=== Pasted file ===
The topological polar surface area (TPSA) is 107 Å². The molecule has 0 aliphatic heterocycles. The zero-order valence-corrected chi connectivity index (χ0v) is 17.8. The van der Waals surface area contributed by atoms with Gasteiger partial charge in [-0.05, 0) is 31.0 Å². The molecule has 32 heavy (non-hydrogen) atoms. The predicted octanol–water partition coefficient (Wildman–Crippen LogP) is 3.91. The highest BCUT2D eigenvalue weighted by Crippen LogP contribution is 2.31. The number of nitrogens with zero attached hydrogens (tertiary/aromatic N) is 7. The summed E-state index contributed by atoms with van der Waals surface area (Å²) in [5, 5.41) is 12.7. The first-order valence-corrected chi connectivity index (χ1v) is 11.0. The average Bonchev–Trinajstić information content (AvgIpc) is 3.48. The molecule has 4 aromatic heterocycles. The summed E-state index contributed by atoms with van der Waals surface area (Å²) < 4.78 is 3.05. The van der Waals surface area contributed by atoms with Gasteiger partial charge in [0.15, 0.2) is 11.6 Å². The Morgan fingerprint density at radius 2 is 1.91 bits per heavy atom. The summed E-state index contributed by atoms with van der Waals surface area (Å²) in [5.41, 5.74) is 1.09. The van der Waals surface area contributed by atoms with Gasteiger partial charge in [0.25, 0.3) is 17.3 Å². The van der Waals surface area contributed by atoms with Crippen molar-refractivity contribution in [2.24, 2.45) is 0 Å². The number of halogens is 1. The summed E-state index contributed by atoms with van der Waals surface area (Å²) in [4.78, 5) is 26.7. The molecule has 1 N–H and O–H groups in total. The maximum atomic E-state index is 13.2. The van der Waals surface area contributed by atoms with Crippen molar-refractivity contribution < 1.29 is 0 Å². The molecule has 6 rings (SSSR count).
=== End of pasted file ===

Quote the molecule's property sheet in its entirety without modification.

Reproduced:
The topological polar surface area (TPSA) is 107 Å². The molecule has 0 aliphatic heterocycles. The zero-order valence-corrected chi connectivity index (χ0v) is 17.8. The van der Waals surface area contributed by atoms with Gasteiger partial charge in [-0.05, 0) is 31.0 Å². The molecule has 32 heavy (non-hydrogen) atoms. The predicted octanol–water partition coefficient (Wildman–Crippen LogP) is 3.91. The highest BCUT2D eigenvalue weighted by Crippen LogP contribution is 2.31. The number of nitrogens with zero attached hydrogens (tertiary/aromatic N) is 7. The summed E-state index contributed by atoms with van der Waals surface area (Å²) in [5, 5.41) is 12.7. The first-order valence-corrected chi connectivity index (χ1v) is 11.0. The average Bonchev–Trinajstić information content (AvgIpc) is 3.48. The molecule has 4 aromatic heterocycles. The summed E-state index contributed by atoms with van der Waals surface area (Å²) < 4.78 is 3.05. The van der Waals surface area contributed by atoms with Gasteiger partial charge in [0.15, 0.2) is 11.6 Å². The Morgan fingerprint density at radius 2 is 1.91 bits per heavy atom. The summed E-state index contributed by atoms with van der Waals surface area (Å²) in [5.41, 5.74) is 1.09. The van der Waals surface area contributed by atoms with Gasteiger partial charge in [0.25, 0.3) is 17.3 Å². The van der Waals surface area contributed by atoms with Crippen molar-refractivity contribution in [2.24, 2.45) is 0 Å². The number of halogens is 1. The summed E-state index contributed by atoms with van der Waals surface area (Å²) in [4.78, 5) is 26.7. The molecule has 1 N–H and O–H groups in total. The maximum atomic E-state index is 13.2. The van der Waals surface area contributed by atoms with Crippen molar-refractivity contribution < 1.29 is 0 Å². The molecule has 6 rings (SSSR count).